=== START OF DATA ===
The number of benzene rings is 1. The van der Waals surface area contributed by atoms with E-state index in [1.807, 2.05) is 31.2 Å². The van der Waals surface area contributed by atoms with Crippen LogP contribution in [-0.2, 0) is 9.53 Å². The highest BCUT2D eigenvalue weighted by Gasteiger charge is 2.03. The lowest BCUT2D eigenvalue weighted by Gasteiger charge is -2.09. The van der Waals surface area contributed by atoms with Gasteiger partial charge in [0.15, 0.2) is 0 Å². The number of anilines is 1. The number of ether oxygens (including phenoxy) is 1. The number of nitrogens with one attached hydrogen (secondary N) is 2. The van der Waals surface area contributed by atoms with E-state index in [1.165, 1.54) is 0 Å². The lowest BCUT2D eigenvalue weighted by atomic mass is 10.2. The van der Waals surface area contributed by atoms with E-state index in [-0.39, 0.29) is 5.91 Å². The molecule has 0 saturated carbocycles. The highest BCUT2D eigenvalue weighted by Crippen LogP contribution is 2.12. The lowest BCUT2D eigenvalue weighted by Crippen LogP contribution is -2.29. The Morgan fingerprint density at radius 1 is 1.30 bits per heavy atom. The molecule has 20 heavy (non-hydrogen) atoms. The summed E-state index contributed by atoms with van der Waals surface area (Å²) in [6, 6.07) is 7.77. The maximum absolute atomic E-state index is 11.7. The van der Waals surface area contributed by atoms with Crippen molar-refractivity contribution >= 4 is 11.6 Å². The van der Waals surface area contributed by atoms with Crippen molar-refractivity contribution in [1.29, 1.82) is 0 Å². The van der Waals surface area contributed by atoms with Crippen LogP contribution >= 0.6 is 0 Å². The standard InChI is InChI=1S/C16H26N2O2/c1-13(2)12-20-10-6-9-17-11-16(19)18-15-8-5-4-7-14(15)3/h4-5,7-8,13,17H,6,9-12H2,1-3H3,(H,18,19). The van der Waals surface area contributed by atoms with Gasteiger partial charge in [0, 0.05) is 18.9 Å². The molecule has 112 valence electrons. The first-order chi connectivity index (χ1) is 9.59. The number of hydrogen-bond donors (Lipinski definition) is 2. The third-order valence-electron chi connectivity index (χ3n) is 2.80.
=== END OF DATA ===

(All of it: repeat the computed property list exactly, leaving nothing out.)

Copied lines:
The number of benzene rings is 1. The van der Waals surface area contributed by atoms with E-state index in [1.807, 2.05) is 31.2 Å². The van der Waals surface area contributed by atoms with Crippen LogP contribution in [-0.2, 0) is 9.53 Å². The highest BCUT2D eigenvalue weighted by Gasteiger charge is 2.03. The lowest BCUT2D eigenvalue weighted by Gasteiger charge is -2.09. The van der Waals surface area contributed by atoms with Gasteiger partial charge in [0.15, 0.2) is 0 Å². The number of anilines is 1. The number of ether oxygens (including phenoxy) is 1. The number of nitrogens with one attached hydrogen (secondary N) is 2. The van der Waals surface area contributed by atoms with E-state index in [1.165, 1.54) is 0 Å². The lowest BCUT2D eigenvalue weighted by atomic mass is 10.2. The van der Waals surface area contributed by atoms with E-state index in [-0.39, 0.29) is 5.91 Å². The molecule has 0 saturated carbocycles. The highest BCUT2D eigenvalue weighted by Crippen LogP contribution is 2.12. The lowest BCUT2D eigenvalue weighted by Crippen LogP contribution is -2.29. The Morgan fingerprint density at radius 1 is 1.30 bits per heavy atom. The molecule has 20 heavy (non-hydrogen) atoms. The summed E-state index contributed by atoms with van der Waals surface area (Å²) in [6, 6.07) is 7.77. The maximum absolute atomic E-state index is 11.7. The van der Waals surface area contributed by atoms with Crippen molar-refractivity contribution >= 4 is 11.6 Å². The van der Waals surface area contributed by atoms with Crippen molar-refractivity contribution in [1.29, 1.82) is 0 Å². The van der Waals surface area contributed by atoms with Crippen LogP contribution >= 0.6 is 0 Å². The standard InChI is InChI=1S/C16H26N2O2/c1-13(2)12-20-10-6-9-17-11-16(19)18-15-8-5-4-7-14(15)3/h4-5,7-8,13,17H,6,9-12H2,1-3H3,(H,18,19). The van der Waals surface area contributed by atoms with Gasteiger partial charge in [0, 0.05) is 18.9 Å². The molecule has 112 valence electrons. The first-order chi connectivity index (χ1) is 9.59. The number of hydrogen-bond donors (Lipinski definition) is 2. The third-order valence-electron chi connectivity index (χ3n) is 2.80.